Olympics

Poway Native Riding His Way to 2021 Tokyo Paralympics

Cody Jung has a shot at the Games despite having cerebral palsy

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Cody Jung got into cycling a little later than most world-class riders. He picked it up his senior year of college at Point Loma Nazarene. For a while, he was wondering why it took him longer to move up into more advanced classifications than his peers.

“When I got into cycling I didn’t know about paracycling or Paralympics. So, when I started competing I was measuring myself against able-bodies riders that I competed with,” says Jung.

Cody was born with cerebral palsy and doesn’t really have the use of the left side of his body. He played Little League baseball and pretty much anything else his able-bodied friends did.

“I’ve always had a competitive side to me but I think it hurt me in other sports that I wasn’t as good at physically. I wanted to be competitive but didn’t have the tools necessary to really compete.”

Once he discovered the world of paracycling he knew he’d found his calling.

“I think it’s easy to do something when you really love it,” says Jung. “For me, growing up with cerebral palsy, I was always looking for a sport that I could do well and do with other people. Cycling, just because of how two-dimensional it is compared to other sports, made it pretty easy for me to adapt to.”

However, the transition from riding a bike competitively to full-blown racing came with a few speed bumps. In his very first race he got caught up in a big ol’ crash.

“Definitely some fear and apprehension from that first experience and a lot of it was I was a poor college kid. That first crash my bike got so messed up and I was like, the scrapes and cuts healed but if I crashed I couldn’t even ride.”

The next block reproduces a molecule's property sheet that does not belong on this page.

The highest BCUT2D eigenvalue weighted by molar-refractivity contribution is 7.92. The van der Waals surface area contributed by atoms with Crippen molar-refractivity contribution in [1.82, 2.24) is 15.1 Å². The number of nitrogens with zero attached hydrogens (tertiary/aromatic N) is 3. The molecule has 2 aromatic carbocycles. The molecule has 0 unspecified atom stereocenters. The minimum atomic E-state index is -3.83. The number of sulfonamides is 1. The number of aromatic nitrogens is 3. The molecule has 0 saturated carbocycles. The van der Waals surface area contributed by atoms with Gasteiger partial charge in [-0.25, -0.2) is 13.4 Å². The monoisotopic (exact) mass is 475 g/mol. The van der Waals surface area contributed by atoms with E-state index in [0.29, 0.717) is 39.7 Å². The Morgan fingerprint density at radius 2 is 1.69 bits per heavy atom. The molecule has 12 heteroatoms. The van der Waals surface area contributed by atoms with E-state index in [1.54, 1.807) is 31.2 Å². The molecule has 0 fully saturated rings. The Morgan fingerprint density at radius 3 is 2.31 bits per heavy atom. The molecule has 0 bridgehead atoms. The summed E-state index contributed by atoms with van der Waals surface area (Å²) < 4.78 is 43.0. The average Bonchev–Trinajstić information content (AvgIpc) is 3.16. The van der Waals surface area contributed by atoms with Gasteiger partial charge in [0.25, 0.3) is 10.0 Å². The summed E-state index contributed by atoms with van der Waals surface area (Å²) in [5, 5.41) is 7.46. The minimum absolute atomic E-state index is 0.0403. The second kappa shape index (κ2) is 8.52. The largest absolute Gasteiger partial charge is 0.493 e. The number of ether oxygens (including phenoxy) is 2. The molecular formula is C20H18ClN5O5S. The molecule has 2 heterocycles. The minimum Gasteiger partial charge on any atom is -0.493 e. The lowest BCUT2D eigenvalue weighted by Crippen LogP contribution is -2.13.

Jung’s love of being on the bike was greater than the financial hit. With more races came greater commitment.

“Competition is kind of like the pinnacle of any physical activity and I think the more you do something, you kind of want to see how you compare against other people.”

Now other people measure themselves against Cody. With help from Challenged Athletes Foundation, Jung strengthened himself to the point his left leg is able to add power to his right leg.

After just a few years, the Poway native reached the World Championships and finished in 5th place. Now, he’s getting ready for a shot at his first Olympic Games, which means putting on a jersey with the USA on it.

“I think in a lot of ways it gives me gratitude because I wouldn’t have had these opportunities if I hadn’t been born the way I am. It reminds me of all the times growing up that I wished I didn’t have CP, or I wished I was like all the other kids, and I’m kind of glad of who I am and where I’m at. I wouldn’t be wearing this USA kit and I wouldn’t be racing my bike all over the world. So, I think that’s probably the feeling I get most when I really think about it.”

Eight years ago, Cody Jung started pedaling. Now, the kid who could only use half his body has ridden over nearly half the world … and he’s not stopping any time soon.

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